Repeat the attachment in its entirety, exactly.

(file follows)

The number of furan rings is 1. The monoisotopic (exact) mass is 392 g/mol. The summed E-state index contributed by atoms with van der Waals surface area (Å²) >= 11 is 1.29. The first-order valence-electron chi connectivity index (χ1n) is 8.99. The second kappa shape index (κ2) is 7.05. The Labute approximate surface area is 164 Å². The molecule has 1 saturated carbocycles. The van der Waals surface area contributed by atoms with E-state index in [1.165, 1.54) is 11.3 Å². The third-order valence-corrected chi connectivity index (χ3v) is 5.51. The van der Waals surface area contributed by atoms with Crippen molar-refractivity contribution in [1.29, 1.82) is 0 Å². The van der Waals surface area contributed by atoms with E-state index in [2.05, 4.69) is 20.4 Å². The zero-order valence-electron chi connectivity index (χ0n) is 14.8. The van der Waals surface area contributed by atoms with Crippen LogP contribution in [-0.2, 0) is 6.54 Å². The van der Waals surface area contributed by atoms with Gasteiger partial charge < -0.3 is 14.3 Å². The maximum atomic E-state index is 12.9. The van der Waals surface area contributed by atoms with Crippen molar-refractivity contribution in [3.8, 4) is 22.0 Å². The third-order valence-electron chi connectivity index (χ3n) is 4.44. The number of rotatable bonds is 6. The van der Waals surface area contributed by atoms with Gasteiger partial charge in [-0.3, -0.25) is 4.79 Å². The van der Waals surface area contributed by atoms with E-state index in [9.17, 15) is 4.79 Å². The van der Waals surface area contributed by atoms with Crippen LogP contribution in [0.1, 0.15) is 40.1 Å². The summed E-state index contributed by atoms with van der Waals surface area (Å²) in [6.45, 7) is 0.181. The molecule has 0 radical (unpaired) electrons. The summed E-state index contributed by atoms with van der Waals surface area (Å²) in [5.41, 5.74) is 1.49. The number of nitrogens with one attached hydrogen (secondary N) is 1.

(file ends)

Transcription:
The number of furan rings is 1. The monoisotopic (exact) mass is 392 g/mol. The summed E-state index contributed by atoms with van der Waals surface area (Å²) >= 11 is 1.29. The first-order valence-electron chi connectivity index (χ1n) is 8.99. The second kappa shape index (κ2) is 7.05. The Labute approximate surface area is 164 Å². The molecule has 1 saturated carbocycles. The van der Waals surface area contributed by atoms with E-state index in [1.165, 1.54) is 11.3 Å². The third-order valence-corrected chi connectivity index (χ3v) is 5.51. The van der Waals surface area contributed by atoms with Crippen molar-refractivity contribution in [1.29, 1.82) is 0 Å². The van der Waals surface area contributed by atoms with E-state index in [2.05, 4.69) is 20.4 Å². The zero-order valence-electron chi connectivity index (χ0n) is 14.8. The van der Waals surface area contributed by atoms with Crippen LogP contribution in [-0.2, 0) is 6.54 Å². The van der Waals surface area contributed by atoms with Gasteiger partial charge < -0.3 is 14.3 Å². The maximum atomic E-state index is 12.9. The van der Waals surface area contributed by atoms with Crippen molar-refractivity contribution in [3.8, 4) is 22.0 Å². The third-order valence-electron chi connectivity index (χ3n) is 4.44. The number of rotatable bonds is 6. The van der Waals surface area contributed by atoms with Gasteiger partial charge in [-0.3, -0.25) is 4.79 Å². The van der Waals surface area contributed by atoms with E-state index in [9.17, 15) is 4.79 Å². The van der Waals surface area contributed by atoms with Crippen LogP contribution in [0.1, 0.15) is 40.1 Å². The summed E-state index contributed by atoms with van der Waals surface area (Å²) in [6.45, 7) is 0.181. The molecule has 0 radical (unpaired) electrons. The summed E-state index contributed by atoms with van der Waals surface area (Å²) in [5.41, 5.74) is 1.49. The number of nitrogens with one attached hydrogen (secondary N) is 1.